Related: Are we fast approaching cloud-mageddon?

3. Need a dedicated devops

As AWS becomes more complex, and the offering more robust, so too the need for dedicated ops. If you’re devs are already out of bandwidth, but you don’t quite have so much need for a fulltime resource a consultant may be an option. Round out the team & keep costs manageable.

If you’re looking for an aws solutions architect, we can help!

Check out: Does Amazon eat it’s own dogfood?

4. Orchestration involves many moving parts

Infrastructure as code offers the promise of completely versioning all your servers, configurations and changes. From there we can apply test driven development & bring a more professional level of service to our business. That’s the theory anyway.

In practice it brings an incredible number of new toolsets to master and a more complex stack besides. All those components can have bugs, need troubleshooting. This sometimes just kicks the can down the road, moving the complexity elsewhere.

It’s not clear that for smaller shops, all this complexity is manageable.

Also: 5 things toxic to scalability

5. Troubleshooting failed deployments

I was looking at a problem with a broken deploy recently. Turns out a developer had copy & pasted some code solution off the internet, possibly from a tutorial, and broke deployments to staging.

Yes perhaps this was avoidable, and more checks & balances can fix. But my thought is continuous integration & continuous deployments are not a panacea. More complexity brings a more complex web to unweave.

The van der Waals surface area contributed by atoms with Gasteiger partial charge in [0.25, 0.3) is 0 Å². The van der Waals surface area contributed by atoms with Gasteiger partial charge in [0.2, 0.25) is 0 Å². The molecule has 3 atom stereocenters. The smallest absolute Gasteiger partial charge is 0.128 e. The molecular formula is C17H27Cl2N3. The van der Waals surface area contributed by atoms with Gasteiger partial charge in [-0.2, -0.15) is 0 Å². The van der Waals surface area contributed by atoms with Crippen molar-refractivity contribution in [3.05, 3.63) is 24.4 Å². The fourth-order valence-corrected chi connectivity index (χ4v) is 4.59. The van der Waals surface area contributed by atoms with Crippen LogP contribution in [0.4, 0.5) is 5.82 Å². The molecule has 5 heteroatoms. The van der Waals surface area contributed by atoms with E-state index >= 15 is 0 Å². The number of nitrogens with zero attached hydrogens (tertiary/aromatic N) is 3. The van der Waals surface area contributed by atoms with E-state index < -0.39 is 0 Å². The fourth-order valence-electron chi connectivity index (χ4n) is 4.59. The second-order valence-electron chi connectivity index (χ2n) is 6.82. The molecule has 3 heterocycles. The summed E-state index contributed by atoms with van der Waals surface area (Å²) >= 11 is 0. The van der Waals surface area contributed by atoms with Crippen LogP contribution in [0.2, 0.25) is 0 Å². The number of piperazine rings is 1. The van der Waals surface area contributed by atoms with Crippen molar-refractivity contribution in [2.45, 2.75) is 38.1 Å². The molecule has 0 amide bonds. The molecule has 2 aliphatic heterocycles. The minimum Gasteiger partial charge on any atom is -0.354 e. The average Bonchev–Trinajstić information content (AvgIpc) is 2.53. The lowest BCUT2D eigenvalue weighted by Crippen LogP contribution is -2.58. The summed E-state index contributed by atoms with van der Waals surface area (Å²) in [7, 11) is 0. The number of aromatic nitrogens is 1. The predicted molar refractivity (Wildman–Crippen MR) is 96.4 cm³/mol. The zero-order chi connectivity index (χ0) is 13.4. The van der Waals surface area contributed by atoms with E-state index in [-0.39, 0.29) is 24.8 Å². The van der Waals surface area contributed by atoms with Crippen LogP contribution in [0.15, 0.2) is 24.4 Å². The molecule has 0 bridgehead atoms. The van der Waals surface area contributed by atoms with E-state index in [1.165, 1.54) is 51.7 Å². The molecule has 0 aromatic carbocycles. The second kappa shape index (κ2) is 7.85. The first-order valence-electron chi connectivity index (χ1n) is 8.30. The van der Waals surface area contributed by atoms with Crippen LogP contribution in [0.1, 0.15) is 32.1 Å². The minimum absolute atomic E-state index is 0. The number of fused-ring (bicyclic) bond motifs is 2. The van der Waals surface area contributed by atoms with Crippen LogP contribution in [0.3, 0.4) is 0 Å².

I sometimes wonder if we aren’t fast approaching cloud-mageddon?

Read: Why Airbnb didn’t have to fail?

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Why is Reddit’s CTO Martin Weiner special?

reddit cto martin weiner

I was reading the New Stack recently, and stumbled on Joab Jackson’s article about Reddit CTO Martin Weiner.

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He had some pretty on point observations about stable applications & predictability.

1. Because he should know

He was technical lead at Pinterest & now he’s CTO at Reddit. Those are pretty serious creds. But why wouldn’t he advocate the coolest new language, or baddest new NoSQL database?

Also: Does Amazon eat it’s own dogfood?

2. Because you can google boring tech

That’s right, picture yourself the ops team or developer who’s gotten paged in the middle of the night. You rub your eyes and look at the computer screen. You’re getting an error on MySQL. You dial up google & find the answer. You fix it & fall back to sleep!

“If it is 3 A.M., and your site is broken, because it will break, whatever the problem is with MySQL, the answer will up on Google”

Related: Did Dropbox have to fail?

3. Because you want predictability

New unproven technologies may solve old problems, but they’re also unpredictable. They break in new ways. They’re still immature. That’s dangerous.

What you really want is predictability & you get that from boring tech.

Read: Is Amazon too big to fail?

4. Because you can hire for it!

There are lots of technologies that have been around for a while, that are stable, reliable & *gasp* you can find people who know them!

“Python is a really mature tech. Everyone knows how to use it, and you can hire for it”

Also: Is Amazon Redshift a game changer?

5. Because everything breaks

While you’re discovering the coolest bleeding edge technology, and imaging the castles you can build, don’t forget that it will break at some point.